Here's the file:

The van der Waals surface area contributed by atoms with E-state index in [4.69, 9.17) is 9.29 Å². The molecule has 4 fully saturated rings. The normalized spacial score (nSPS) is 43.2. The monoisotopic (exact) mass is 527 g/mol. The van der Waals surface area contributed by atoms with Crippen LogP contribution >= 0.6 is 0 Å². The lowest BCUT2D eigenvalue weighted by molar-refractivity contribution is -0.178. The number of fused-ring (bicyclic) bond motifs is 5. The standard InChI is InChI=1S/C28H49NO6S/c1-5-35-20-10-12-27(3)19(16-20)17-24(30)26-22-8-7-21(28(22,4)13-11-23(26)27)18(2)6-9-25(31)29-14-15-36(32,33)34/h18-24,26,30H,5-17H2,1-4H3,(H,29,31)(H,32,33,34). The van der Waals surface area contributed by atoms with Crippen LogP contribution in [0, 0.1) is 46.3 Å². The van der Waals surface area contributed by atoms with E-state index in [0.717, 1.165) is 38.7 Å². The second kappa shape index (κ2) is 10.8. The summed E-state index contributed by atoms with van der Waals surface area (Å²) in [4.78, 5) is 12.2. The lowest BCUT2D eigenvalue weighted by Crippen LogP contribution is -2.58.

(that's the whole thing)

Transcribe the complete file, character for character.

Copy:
The van der Waals surface area contributed by atoms with E-state index in [4.69, 9.17) is 9.29 Å². The molecule has 4 fully saturated rings. The normalized spacial score (nSPS) is 43.2. The monoisotopic (exact) mass is 527 g/mol. The van der Waals surface area contributed by atoms with Crippen LogP contribution >= 0.6 is 0 Å². The lowest BCUT2D eigenvalue weighted by molar-refractivity contribution is -0.178. The number of fused-ring (bicyclic) bond motifs is 5. The standard InChI is InChI=1S/C28H49NO6S/c1-5-35-20-10-12-27(3)19(16-20)17-24(30)26-22-8-7-21(28(22,4)13-11-23(26)27)18(2)6-9-25(31)29-14-15-36(32,33)34/h18-24,26,30H,5-17H2,1-4H3,(H,29,31)(H,32,33,34). The van der Waals surface area contributed by atoms with Crippen LogP contribution in [0, 0.1) is 46.3 Å². The van der Waals surface area contributed by atoms with E-state index in [0.717, 1.165) is 38.7 Å². The second kappa shape index (κ2) is 10.8. The summed E-state index contributed by atoms with van der Waals surface area (Å²) in [4.78, 5) is 12.2. The lowest BCUT2D eigenvalue weighted by Crippen LogP contribution is -2.58.